With Tom run­ning the ra­dios, we were soon turned over to Jack­sonville Cen­ter and told to nav­i­gate di­rect to ENDED and climb to 12,000 feet. I pushed the “di­rect to” but­ton on the FMS and lifted my head to the glareshield to en­gage the nav mode. Then I moved my hand to the right to set 12,000 in the al­ti­tude pre-se­lect. As I did so, I thought I saw a flicker of white ob­jects just at the bot­tom of the wind­shield.


We hit some­thing. There was com­mo­tion in the back. “Bird strike,” said Ja­son. Andy re­leased his seat belt and came for­ward, kneel­ing be­tween Tom and me. “Looks like a bird hit the right wing, close to the fuse­lage,” he said.

I looked at our en­gine in­stru­ments. N1 and N2 were nor­mal. There was no smell of in­gested bird in the bleed air. The air­plane re­mained pres­sur­ized as we con­tin­ued to climb. I re­duced power from max con­tin­u­ous. If part of the air­plane was about to fall off, there was no need to go fast.

I was stunned — as in that feel­ing im­me­di­ately af­ter an au­to­mo­bile ac­ci­dent. It was quiet. We con­tin­ued the climb. Jack­sonville cleared us to Flight Level 260. Ev­ery­one seemed calm. Only later did it be­come ob­vi­ous that out­ward ap­pear­ances be­lied inward emo­tion.

I gath­ered the air­line guys up front. No ob­vi­ous dam­age to the air­plane could be seen, but there was blood on top of the wing. I said, “Let’s break this into two parts: safety first, then con­ve­nience.” The air­line folks are used to car­ry­ing on to their des­ti­na­tion af­ter a bird strike if every­thing is func­tion­ing nor­mally. Usu­ally main­te­nance is avail­able at the des­ti­na­tion, and pas­sen­gers have paid for tick­ets to get them to where they are go­ing. I told Jack­sonville that I’d like to level off at Flight Level 240 while we fig­ured out what to do. I knew, and had briefed Tom be­fore take­off, that we were over weight for land­ing. With no im­me­di­ate dan­ger, we had time to de­lib­er­ate and to burn gas.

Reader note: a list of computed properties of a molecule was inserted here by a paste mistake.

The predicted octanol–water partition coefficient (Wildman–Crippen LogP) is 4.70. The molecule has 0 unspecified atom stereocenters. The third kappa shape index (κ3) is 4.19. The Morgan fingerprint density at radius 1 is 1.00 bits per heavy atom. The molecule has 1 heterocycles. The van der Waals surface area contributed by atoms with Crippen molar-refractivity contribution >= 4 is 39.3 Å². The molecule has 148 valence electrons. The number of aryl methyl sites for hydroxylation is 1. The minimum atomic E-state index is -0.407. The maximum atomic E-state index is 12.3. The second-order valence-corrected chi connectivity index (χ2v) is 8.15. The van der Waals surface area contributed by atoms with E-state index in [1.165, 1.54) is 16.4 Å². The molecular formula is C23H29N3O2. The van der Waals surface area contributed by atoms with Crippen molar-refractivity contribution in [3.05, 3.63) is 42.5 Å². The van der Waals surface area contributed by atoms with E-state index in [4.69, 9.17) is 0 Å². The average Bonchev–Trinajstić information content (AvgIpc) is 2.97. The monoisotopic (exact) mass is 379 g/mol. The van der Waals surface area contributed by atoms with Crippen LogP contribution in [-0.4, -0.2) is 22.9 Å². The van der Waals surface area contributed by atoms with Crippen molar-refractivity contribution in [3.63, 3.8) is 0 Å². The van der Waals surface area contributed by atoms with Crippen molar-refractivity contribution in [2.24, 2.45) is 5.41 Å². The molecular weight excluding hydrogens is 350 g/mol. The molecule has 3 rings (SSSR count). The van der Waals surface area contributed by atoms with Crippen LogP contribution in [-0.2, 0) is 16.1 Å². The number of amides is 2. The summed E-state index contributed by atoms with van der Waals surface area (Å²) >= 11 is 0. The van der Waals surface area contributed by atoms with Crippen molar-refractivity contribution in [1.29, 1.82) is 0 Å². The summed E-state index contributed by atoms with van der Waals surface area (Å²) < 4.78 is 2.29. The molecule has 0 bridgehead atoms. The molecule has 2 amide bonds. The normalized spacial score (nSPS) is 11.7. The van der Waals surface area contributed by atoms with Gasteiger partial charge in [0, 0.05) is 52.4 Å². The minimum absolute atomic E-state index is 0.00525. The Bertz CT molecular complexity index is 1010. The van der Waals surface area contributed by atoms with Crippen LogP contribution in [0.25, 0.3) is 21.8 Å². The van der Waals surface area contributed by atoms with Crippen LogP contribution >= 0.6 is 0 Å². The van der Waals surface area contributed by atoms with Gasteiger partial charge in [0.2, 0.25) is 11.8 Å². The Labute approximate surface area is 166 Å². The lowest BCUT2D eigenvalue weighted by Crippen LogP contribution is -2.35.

The sec­ond is­sue was con­ve­nience. Though every­body was look­ing for­ward to a night in New Or­leans, we all lived in Tampa Bay. The air­plane is based at Sig­na­ture, right next to the Tex­tron ser­vice cen­ter. Re­luc­tantly, I de­cided to head home. I asked the pi­lots to in­form the non­pilot pas­sen­gers.

Af­ter land­ing, we got out to ex­am­ine the dam­age. It was heart­break­ingly im­pres­sive. We went into the FBO and opened the Cham­pagne and sat there, giddy like kids who had rolled their dad’s car. Wy­att said that when he heard we had hit birds, he thought, “Oh, no, we’re go­ing in the Hud­son, even though it is two hours away.” Kevin said, “You mean Hud­son, Florida.”

Ja­son, who flies for JetBlue, opened his phone and the video he was tak­ing. He had cap­tured the strike. It was a pel­i­can — a big bird in­deed. They weigh 8 to 10 pounds; the event was the equiv­a­lent of a bowl­ing ball hit­ting the air­plane at 290 mph. It looked as if we were about 5,000 feet in the air. Spell­bound, we watched the video over and over. The two bot­tles of Cham­pagne dis­ap­peared. We de­cided to go to a New Or­leans-themed restau­rant in Tampa.

The vol­ume (liters) of al­co­hol con­sump­tion and the vol­ume (deci­bels) of the gai­ety gave ev­i­dence of ev­ery­one’s re­lief. We might be ex­pe­ri­enced avi­a­tors and pro­fes­sion­als, but that sud­den bang shook us all. Andy said, “I was glad when the gear came down. I wasn’t sure if the bird had hit down there too.”